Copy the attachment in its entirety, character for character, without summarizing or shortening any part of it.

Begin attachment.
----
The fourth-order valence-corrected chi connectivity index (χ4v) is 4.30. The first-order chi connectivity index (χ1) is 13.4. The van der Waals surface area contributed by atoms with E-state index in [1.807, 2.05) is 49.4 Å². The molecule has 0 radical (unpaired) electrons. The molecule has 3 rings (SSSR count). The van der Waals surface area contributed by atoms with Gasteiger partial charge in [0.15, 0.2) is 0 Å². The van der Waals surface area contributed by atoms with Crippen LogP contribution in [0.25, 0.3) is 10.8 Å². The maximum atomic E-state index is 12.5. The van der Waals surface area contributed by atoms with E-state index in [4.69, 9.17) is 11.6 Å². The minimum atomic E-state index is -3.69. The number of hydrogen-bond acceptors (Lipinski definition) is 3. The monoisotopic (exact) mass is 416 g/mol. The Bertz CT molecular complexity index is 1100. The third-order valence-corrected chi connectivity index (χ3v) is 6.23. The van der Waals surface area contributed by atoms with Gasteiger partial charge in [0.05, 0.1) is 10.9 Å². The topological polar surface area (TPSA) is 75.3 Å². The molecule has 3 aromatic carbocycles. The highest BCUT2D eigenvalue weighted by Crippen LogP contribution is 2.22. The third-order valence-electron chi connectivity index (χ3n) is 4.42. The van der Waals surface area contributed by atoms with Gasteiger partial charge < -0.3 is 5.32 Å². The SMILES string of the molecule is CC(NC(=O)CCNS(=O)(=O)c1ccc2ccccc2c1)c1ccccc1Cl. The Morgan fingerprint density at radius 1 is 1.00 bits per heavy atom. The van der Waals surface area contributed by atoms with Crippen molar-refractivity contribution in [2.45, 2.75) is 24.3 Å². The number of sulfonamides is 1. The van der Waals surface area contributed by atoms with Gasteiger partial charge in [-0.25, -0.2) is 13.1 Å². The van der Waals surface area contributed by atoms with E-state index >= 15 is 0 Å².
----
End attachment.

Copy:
The fourth-order valence-corrected chi connectivity index (χ4v) is 4.30. The first-order chi connectivity index (χ1) is 13.4. The van der Waals surface area contributed by atoms with E-state index in [1.807, 2.05) is 49.4 Å². The molecule has 0 radical (unpaired) electrons. The molecule has 3 rings (SSSR count). The van der Waals surface area contributed by atoms with Gasteiger partial charge in [0.15, 0.2) is 0 Å². The van der Waals surface area contributed by atoms with Crippen LogP contribution in [0.25, 0.3) is 10.8 Å². The maximum atomic E-state index is 12.5. The van der Waals surface area contributed by atoms with E-state index in [4.69, 9.17) is 11.6 Å². The minimum atomic E-state index is -3.69. The number of hydrogen-bond acceptors (Lipinski definition) is 3. The monoisotopic (exact) mass is 416 g/mol. The Bertz CT molecular complexity index is 1100. The third-order valence-corrected chi connectivity index (χ3v) is 6.23. The van der Waals surface area contributed by atoms with Gasteiger partial charge in [0.05, 0.1) is 10.9 Å². The topological polar surface area (TPSA) is 75.3 Å². The molecule has 3 aromatic carbocycles. The highest BCUT2D eigenvalue weighted by Crippen LogP contribution is 2.22. The third-order valence-electron chi connectivity index (χ3n) is 4.42. The van der Waals surface area contributed by atoms with Gasteiger partial charge < -0.3 is 5.32 Å². The SMILES string of the molecule is CC(NC(=O)CCNS(=O)(=O)c1ccc2ccccc2c1)c1ccccc1Cl. The Morgan fingerprint density at radius 1 is 1.00 bits per heavy atom. The van der Waals surface area contributed by atoms with Crippen molar-refractivity contribution in [2.45, 2.75) is 24.3 Å². The number of sulfonamides is 1. The van der Waals surface area contributed by atoms with Gasteiger partial charge in [-0.25, -0.2) is 13.1 Å². The van der Waals surface area contributed by atoms with E-state index >= 15 is 0 Å².